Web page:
Columbia man was ‘quietly powerful’ advocate for civil rights

cclick@thestate.comMay 10, 2013 

  • 50 years later: Sharing Columbia’s civil rights story

    Columbia is one of seven Southern cities commemorating the pivotal year of 1963, when segregation’s barriers finally began to fall. The year-long initiative will include symposiums, photo exhibits, establishment of permanent historic markers and tours of civil rights sites.

    Throughout 2013, The State newspaper will share stories of people, sites and events in Columbia’s civil rights story as part of a monthly series.

The late Rev. C.J. Whitaker was a “political powerhouse” in the African-American community of the 1950s and 1960s, establishing an influential presence through his church and civic work, especially with the Richland County Democratic Party and the North Columbia Civic Club, which he founded.

That little is known today about Whitaker’s work in the Greenview community, a north Columbia neighborhood that birthed political activism and activists, is an oversight of history, part of the lost story of Columbia in the civil rights era.

But that omission was corrected Friday night, when those who remember Whitaker gathered at Greenview Park Community Center to talk about his legacy. The forum was part of the “Columbia SC 63” initiative, which focuses on the civil rights gains of 1963.

“It probably had something to do with the person he was,” said his daughter, Donna Whitaker Rogers, a media consultant and former journalist for The State and other newspapers. “He was not the kind of person who went around tooting his own horn. What happened is that he got lost in events.”

In addition to his daughter, former state Sen. Kay Patterson, former Rep. Joe Brown and former Rep. James Felder, head of the S.C. Voter Education Project and one of the first African-Americans elected to the S.C. House, will speak at the 6 p.m. forum.

I.S. Leevy Johnson Wednesday remembered Whitaker, who died in 1986, as a tireless advocate who routinely championed his North Columbia neighbors and those in his Baptist congregations.

“He was quietly powerful,” said Johnson, a funeral home owner who also broke racial barriers when he was elected to the State House in 1970. “He was not very boisterous. He lived an exemplary life. He was a hard worker and he was really committed to improving the quality of life for everyone.”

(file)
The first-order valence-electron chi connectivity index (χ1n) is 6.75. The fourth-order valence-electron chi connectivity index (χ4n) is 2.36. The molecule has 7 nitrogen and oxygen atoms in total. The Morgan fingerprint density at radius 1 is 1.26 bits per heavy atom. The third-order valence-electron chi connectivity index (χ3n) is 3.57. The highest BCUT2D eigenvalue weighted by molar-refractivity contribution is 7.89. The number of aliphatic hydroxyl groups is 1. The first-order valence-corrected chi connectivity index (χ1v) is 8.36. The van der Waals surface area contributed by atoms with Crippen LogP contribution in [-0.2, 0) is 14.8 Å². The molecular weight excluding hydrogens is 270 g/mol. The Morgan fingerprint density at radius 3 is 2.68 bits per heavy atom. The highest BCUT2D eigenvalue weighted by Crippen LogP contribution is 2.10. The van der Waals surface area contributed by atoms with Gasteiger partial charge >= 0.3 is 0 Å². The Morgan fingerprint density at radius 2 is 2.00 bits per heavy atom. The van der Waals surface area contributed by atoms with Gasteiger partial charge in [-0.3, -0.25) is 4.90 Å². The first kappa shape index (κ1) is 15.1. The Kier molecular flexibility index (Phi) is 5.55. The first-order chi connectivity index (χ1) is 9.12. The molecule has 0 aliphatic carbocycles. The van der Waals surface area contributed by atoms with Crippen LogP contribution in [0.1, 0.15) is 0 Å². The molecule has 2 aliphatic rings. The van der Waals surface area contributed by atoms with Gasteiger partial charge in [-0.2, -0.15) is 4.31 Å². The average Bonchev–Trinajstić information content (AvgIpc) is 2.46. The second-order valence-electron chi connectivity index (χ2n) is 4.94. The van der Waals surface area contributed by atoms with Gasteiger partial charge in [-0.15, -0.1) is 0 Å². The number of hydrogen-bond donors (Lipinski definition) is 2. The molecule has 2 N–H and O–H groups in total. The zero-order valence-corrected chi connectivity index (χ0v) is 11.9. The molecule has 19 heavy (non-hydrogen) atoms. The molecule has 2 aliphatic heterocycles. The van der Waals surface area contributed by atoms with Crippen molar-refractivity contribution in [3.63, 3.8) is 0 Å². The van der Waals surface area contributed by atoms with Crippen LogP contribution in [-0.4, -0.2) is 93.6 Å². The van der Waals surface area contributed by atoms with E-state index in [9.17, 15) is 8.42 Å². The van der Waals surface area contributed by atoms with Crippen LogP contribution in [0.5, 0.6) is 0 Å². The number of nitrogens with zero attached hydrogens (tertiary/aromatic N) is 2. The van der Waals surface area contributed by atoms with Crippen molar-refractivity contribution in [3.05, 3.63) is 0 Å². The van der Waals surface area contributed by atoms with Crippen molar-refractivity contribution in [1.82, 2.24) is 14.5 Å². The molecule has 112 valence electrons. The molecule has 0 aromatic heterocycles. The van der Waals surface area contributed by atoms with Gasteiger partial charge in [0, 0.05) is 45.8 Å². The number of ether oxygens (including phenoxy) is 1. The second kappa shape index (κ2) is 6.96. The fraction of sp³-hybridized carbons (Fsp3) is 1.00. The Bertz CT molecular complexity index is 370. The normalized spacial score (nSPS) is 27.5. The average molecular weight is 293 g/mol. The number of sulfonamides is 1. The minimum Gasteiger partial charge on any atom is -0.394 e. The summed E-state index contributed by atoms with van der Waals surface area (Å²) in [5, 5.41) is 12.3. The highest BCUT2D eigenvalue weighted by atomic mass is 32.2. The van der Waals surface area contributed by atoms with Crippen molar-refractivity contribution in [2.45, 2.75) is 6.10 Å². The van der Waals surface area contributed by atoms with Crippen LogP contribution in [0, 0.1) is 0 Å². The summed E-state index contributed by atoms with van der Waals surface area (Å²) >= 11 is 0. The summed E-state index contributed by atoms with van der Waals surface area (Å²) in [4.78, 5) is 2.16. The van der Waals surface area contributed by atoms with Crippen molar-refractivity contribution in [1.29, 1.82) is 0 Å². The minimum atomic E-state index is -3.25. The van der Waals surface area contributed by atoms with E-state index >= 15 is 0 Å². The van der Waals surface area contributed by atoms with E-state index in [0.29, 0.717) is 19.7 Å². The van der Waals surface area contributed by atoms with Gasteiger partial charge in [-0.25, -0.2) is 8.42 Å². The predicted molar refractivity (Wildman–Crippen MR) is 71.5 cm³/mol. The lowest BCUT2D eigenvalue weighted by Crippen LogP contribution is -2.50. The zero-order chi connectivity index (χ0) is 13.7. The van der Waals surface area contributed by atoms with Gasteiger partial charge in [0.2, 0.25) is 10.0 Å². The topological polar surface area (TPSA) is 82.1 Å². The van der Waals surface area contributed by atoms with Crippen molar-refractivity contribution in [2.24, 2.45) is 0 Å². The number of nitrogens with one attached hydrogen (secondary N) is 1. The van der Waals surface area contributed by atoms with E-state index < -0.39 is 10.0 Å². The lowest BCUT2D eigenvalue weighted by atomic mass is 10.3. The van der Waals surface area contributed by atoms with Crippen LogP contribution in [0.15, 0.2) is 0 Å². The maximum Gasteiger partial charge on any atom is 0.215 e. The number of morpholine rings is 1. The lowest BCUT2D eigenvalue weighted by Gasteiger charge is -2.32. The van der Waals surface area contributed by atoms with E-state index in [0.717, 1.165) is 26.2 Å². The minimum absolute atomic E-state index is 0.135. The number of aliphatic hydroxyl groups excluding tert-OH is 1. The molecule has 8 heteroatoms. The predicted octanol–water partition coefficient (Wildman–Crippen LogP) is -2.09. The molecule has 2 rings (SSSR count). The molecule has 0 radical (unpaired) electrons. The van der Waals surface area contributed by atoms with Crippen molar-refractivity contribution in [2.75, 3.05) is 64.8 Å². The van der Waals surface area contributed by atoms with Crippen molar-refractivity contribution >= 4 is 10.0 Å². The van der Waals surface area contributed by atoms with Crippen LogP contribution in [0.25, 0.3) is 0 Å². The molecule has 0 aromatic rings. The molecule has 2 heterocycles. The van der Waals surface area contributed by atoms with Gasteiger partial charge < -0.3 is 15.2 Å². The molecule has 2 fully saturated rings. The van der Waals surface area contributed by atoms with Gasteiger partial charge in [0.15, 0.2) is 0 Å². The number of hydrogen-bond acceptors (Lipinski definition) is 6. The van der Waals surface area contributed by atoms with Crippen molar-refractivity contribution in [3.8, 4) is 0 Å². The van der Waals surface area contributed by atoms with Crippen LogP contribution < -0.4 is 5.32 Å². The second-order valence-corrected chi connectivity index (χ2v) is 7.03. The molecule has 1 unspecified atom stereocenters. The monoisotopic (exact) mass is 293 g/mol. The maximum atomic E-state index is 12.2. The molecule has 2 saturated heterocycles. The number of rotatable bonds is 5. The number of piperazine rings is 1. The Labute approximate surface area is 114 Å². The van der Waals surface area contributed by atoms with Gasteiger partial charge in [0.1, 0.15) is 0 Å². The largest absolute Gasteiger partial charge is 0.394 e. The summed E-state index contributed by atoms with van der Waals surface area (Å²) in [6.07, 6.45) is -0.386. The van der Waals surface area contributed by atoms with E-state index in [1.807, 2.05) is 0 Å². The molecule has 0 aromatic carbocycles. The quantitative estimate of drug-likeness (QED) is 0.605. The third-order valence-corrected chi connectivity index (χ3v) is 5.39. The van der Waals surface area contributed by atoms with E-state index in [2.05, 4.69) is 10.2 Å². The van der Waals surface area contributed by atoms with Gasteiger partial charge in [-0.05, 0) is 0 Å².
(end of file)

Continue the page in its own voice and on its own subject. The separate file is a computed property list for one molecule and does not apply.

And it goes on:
Johnson said Whitaker and his contemporaries, including Johnson’s grandfather, I.S. Leevy, and civil rights activist Modjeska Simkins, “built the foundation for Jim Felder and me to get elected. We just happened to come along at a time that we could finish the building.”

A story published in The Columbia Record on July 26, 1984, recognized Whitaker for 40 years of public service. In that article, Whitaker recounted the obstacles that blacks faced as they tried to vote and gain other civil rights that had been denied since the 1890s.

“People don’t know what we went through,” he said. “When we went to vote, we had to read the Constitution. We had to go to the courthouse to vote then. Sometimes, we would have people lined up two and three blocks long, and they would only let 15 or 20 in a day.”

Whitaker, born in 1924, fought alongside such activists as Simkins, attorneys Lincoln Jenkins and Matthew Perry and George Elmore, who successfully fought the institution of the whites-only Democratic primary. Elmore was targeted by the Ku Klux Klan and lost his business and home.

During that 1940s era “the KKK was raging then and people were scared,” Whitaker said. “They thought the whites would burn the church down.”

Times changed and Whitaker went on pushing for city services to north Columbia, an advocacy that flourished with the 1963 founding of the North Columbia Civic Club.

He became vice-chairman of the Richland County Democratic Party in 1968 and rose to become chairman in 1972.

His daughter never gave much thought to her father’s historic contributions as she was growing up. But she now realizes that her Greenview community “was a microcosm of things that were happening all over the United States.”

“These were people who had determination in their minds and they were going to make a better place for their families,” she said. “I found out that my father was one of the main contributors to that but I didn’t find that out until I was an adult.”

“His main motivation was to be a servant so when he was serving, he served. He didn’t try to alert anybody.”

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